The Birth of Venus by Sarah Dunant

After I enjoyed reading Tracy Chevalier’s Girl with a Pearl Earring, I decided to get The Birth of Venus because Amazon listed it as a similar book.

The Birth of Venus is a historical novel, similar to Girl with a Pearl Earring in its themes of sensual awakening and art, although it goes into more detail, especially on history and politics (from the death of Lorenzo de Medici to the rise and fall of Savonarola), with a bit of Dante thrown in.

Set in 15th century Florence, it is the story of Alessandra Cecchi, precocious and artistic daughter of a well-to-do cloth merchant. The story unfolds with Alessandra’s coming of age at 14, forcing her to sacrifice her dreams to fulfill the expectations of womanhood amidst the turmoil around her, with Savonarola threatening to snuff out the influence of the Medicis, and the pending French invasion. The Florence she has known and loved is changing, and with this, Alessandra carves out a life she can call her own, and finally explore the passions she’s kept at bay.

Like Griet in Girl with a Pearl Earring, Alessandra is intoxicated with art, and falls in love with a painter. I love how these two books explore art and love in a similar fashion. Maybe it’s the artist in me, but it’s a heady combination. The richness of detail paints a very vivid picture — you can almost hear the fine scratching of Alessandra’s chalk on the wooden board, or smell the paint as it’s being mixed to the right shade…

The second half’s full of surprises, especially Part IV, where things you didn’t expect to have any significance fall into place, and tie the whole story into a very strong piece: a charming novel that’s hard to resist.

My copy: trade paperback upgraded into hardcover with dustjacket, thanks to Triccie and Babing

My rating: 5/5 stars

Girl with a Pearl Earring by Tracy Chevalier

Some stories are driven by their plots; Girl with a Pearl Earring is driven by the sensory experience it provides the reader.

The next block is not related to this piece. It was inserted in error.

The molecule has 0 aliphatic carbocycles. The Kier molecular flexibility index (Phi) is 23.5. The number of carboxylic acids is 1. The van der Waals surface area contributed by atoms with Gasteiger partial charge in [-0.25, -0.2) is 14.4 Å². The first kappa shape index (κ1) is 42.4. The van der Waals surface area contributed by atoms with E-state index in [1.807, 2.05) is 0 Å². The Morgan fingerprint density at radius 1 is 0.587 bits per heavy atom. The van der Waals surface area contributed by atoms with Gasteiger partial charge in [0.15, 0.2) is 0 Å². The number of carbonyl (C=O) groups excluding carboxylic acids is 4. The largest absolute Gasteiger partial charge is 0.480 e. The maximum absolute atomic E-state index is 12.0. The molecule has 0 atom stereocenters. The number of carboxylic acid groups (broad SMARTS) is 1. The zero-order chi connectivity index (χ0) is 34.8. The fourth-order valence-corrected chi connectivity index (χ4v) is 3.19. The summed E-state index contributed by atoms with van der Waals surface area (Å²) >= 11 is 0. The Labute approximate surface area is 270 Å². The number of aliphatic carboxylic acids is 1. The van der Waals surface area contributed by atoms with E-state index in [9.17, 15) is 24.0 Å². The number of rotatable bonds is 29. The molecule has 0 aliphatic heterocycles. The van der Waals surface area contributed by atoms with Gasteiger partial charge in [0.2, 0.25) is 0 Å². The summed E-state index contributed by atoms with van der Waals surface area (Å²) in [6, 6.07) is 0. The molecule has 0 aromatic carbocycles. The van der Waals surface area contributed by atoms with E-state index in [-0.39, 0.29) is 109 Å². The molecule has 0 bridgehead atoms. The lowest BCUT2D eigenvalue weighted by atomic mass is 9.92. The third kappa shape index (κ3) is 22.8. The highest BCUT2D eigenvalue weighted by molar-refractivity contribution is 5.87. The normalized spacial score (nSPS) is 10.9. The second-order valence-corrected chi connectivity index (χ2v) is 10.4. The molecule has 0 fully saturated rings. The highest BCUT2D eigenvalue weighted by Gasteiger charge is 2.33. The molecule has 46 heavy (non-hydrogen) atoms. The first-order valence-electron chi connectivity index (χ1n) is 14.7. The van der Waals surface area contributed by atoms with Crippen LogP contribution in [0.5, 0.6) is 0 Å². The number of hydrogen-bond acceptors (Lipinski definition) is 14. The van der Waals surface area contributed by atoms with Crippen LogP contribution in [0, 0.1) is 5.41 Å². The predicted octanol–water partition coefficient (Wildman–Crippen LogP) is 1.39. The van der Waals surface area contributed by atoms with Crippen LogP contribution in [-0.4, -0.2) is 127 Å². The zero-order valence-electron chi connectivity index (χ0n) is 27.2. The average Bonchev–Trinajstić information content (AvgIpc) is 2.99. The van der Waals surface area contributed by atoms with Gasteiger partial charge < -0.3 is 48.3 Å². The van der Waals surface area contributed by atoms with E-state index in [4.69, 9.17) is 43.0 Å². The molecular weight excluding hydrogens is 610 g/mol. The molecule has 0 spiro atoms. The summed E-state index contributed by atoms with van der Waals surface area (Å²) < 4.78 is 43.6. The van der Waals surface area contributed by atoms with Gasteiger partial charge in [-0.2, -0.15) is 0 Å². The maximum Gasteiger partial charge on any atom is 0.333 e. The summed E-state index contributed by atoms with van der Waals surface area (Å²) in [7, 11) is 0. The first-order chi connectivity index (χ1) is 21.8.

16-year old Griet is a Dutch girl who comes to serve as a maid in the house of the painter Johannes Vermeer. Her keen perception and artistic sensibilities allows her access into Vermeer’s inner sanctum: his painting studio, where she eventually becomes the master’s assistant.

On top of her work inside the studio, Griet must contend with household duties and serve Vermeer’s temperamental wife Catharina, his shrewd mother-in-law Maria Thins, the maid Tanneke, as well as Vermeer’s growing brood of children.

Griet is on the brink of becoming a woman, and has to deal with growing attentions of the local butcher’s son and Vermeer’s patron van Ruijven. And as Griet becomes more intimate with the master Vermeer, disruption and jealousy erupt within the household, and ripple in the world beyond.

I was fascinated by the novel because aside from the typical coming-of-age elements (discovery of sensuality, angst, etc), it deals with artistic awakening. Griet was innately artistic, with her predilection for arranging vegetables by color. She had an eye for art, as Vermeer noticed himself. Thus she was promoted from mere studio-cleaner to artistic assistant and eventually to Vermeer’s sitting model. And she learns to see how Vermeer sees, and understands how a real artist doesn’t paint something according to how the rest of the world sees it…

Because Griet has a real eye for detail, the imagery is so rich that you can picture so much in your mind: Griet’s favorite tile, the blood caked between the butcher’s fingers, the scalloped edges of a tortoiseshell comb, Vermeer’s gray eyes, the meat market on a busy day… It’s terrific how a book can transport you to a different world, and make you see it in Griet’s eyes.

She develops an attraction to Vermeer, and I love the way she doesn’t come right out and say it, but you can read through her thoughts and feel it. There’s a part in the novel where he’s teaching her to mix paint, and you can practically reach out and touch the electricity crackling in her…

Sigh, what else can I say? Art is the best romance.

There’s a movie version, starring Scarlett Johansson and Colin Firth, and it’s every bit as good as the book. Excellent cinematography!

My copy: originally an old creased trade paperback bought at Book Sale, replaced with a second trade paperback in better condition, then upgraded to a hardcover copy (with dustjacket), mooched from the US